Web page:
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Comments on ATAG 2.0 draft

From: Jamal Mazrui <Jamal.Mazrui@fcc.gov>
Date: Mon, 30 Aug 2010 14:19:20 -0400
Message-ID: <495842C725E7F8459B0460FC3A1060B11310D072@P2PXMB01S1.fccnet.win.fcc.gov>
To: <public-atag2-comments@w3.org>
Cc: "Greg Elin" <Greg.Elin@fcc.gov>, <jbrewer@w3.org>
Let me be clear that these are comments by me as an individual, not
representing my employer.  They address Authoring Tool Accessibility
Guidelines (ATAG) 2.0, W3C Working Draft 08 July 2010.  

In general, I think the draft is excellent.  I do suggest that it make
clear that an authoring tool should produce accessible content with its
default settings.  Currently, I interpret the guidelines as recommending
that such settings be as prominent as other configuration choices.  I
think it is important, however, that an author has to make a conscious
decision to depart from a mode in which accessible content is the
result.  In this way, accessible content is the norm for developers who
do not think about accessibility and use the authoring tool as is,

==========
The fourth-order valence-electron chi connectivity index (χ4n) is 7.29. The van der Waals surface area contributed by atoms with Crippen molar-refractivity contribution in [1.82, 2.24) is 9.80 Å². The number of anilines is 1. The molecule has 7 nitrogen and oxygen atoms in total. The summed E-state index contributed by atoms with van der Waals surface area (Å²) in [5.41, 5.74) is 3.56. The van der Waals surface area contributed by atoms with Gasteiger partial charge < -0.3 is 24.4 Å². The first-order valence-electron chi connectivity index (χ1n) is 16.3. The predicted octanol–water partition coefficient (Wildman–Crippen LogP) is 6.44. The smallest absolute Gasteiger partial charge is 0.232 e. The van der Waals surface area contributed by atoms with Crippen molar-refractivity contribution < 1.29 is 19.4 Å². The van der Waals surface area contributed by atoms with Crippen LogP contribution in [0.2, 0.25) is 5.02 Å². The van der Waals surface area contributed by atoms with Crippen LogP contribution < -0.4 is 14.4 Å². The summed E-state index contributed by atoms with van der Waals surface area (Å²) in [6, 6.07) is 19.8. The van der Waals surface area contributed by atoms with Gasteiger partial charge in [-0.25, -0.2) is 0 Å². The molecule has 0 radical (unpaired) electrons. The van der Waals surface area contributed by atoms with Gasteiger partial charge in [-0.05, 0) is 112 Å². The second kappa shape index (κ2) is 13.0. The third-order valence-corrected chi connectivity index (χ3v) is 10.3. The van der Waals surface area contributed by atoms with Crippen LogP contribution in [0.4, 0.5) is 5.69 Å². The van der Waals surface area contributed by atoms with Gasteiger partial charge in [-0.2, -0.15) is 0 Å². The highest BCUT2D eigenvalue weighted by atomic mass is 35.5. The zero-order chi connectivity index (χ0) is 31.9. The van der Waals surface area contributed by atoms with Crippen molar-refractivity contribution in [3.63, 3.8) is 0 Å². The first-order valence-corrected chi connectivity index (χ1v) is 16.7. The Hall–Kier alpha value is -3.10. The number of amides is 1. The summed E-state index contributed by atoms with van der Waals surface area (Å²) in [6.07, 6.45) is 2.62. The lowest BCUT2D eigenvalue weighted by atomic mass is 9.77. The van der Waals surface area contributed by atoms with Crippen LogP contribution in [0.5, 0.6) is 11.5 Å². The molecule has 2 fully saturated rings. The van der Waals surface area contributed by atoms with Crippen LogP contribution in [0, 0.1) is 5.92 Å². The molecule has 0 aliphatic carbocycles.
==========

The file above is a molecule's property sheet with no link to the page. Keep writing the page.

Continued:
without customizing its settings.

I also suggest that the guidelines incorporate more explicit references
to web 2.0-type web pages that create value from user-generated content.
On such a page, the reader is often an author as well.  The user agent,
e.g., web browser, is an authoring tool, too.  The user may enter text,
upload audiovisual media, or simply express preferences -- e.g., rating
an article.

This combining of reading and writing capabilities blurs distinctions
between audiences of the Authoring Tool Accessibility Guidelines and the
User Agent Accessibility Guidelines.  Spontaneous, user-generated
content makes it more important than ever that accessible content is
produced via default settings of both live user agents and offline
authoring tools.

Received on Monday, 30 August 2010 18:19:52 UTC

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